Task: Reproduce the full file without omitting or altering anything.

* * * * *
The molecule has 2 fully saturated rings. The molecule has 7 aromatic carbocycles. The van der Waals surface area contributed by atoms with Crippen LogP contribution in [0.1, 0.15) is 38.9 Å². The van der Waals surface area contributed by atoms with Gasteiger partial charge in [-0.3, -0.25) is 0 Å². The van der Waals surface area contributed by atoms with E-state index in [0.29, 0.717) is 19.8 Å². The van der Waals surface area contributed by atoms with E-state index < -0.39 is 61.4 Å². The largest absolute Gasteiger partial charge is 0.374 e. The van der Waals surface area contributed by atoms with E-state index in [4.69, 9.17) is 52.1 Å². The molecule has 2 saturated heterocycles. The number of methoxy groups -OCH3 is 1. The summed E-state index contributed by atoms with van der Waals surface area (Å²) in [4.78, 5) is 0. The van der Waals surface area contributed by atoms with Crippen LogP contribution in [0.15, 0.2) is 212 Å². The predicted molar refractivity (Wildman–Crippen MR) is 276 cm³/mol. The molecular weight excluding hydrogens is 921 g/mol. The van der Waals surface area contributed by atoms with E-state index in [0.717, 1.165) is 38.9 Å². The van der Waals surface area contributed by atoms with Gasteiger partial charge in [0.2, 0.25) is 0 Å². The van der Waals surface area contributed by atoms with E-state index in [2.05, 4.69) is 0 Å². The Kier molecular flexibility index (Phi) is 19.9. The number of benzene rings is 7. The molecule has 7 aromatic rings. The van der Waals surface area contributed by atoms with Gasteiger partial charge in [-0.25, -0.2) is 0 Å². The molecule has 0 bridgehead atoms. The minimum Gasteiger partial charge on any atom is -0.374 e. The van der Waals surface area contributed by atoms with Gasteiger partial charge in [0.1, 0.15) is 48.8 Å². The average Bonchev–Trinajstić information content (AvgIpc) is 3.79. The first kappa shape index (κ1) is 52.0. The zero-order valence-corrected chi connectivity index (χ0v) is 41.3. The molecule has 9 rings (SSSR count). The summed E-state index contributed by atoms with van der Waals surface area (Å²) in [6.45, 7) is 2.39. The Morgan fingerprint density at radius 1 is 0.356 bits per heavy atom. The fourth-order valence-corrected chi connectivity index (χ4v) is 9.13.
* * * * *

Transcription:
The molecule has 2 fully saturated rings. The molecule has 7 aromatic carbocycles. The van der Waals surface area contributed by atoms with Crippen LogP contribution in [0.1, 0.15) is 38.9 Å². The van der Waals surface area contributed by atoms with Gasteiger partial charge in [-0.3, -0.25) is 0 Å². The van der Waals surface area contributed by atoms with E-state index in [0.29, 0.717) is 19.8 Å². The van der Waals surface area contributed by atoms with E-state index < -0.39 is 61.4 Å². The largest absolute Gasteiger partial charge is 0.374 e. The van der Waals surface area contributed by atoms with E-state index in [4.69, 9.17) is 52.1 Å². The molecule has 2 saturated heterocycles. The number of methoxy groups -OCH3 is 1. The summed E-state index contributed by atoms with van der Waals surface area (Å²) in [4.78, 5) is 0. The van der Waals surface area contributed by atoms with Crippen LogP contribution in [0.15, 0.2) is 212 Å². The predicted molar refractivity (Wildman–Crippen MR) is 276 cm³/mol. The molecular weight excluding hydrogens is 921 g/mol. The van der Waals surface area contributed by atoms with E-state index in [0.717, 1.165) is 38.9 Å². The van der Waals surface area contributed by atoms with Gasteiger partial charge in [0.2, 0.25) is 0 Å². The van der Waals surface area contributed by atoms with E-state index in [2.05, 4.69) is 0 Å². The Kier molecular flexibility index (Phi) is 19.9. The number of benzene rings is 7. The molecule has 7 aromatic rings. The van der Waals surface area contributed by atoms with Gasteiger partial charge in [-0.25, -0.2) is 0 Å². The molecule has 0 bridgehead atoms. The minimum Gasteiger partial charge on any atom is -0.374 e. The van der Waals surface area contributed by atoms with Gasteiger partial charge in [0.1, 0.15) is 48.8 Å². The average Bonchev–Trinajstić information content (AvgIpc) is 3.79. The first kappa shape index (κ1) is 52.0. The zero-order valence-corrected chi connectivity index (χ0v) is 41.3. The molecule has 9 rings (SSSR count). The summed E-state index contributed by atoms with van der Waals surface area (Å²) in [6.45, 7) is 2.39. The Morgan fingerprint density at radius 1 is 0.356 bits per heavy atom. The fourth-order valence-corrected chi connectivity index (χ4v) is 9.13.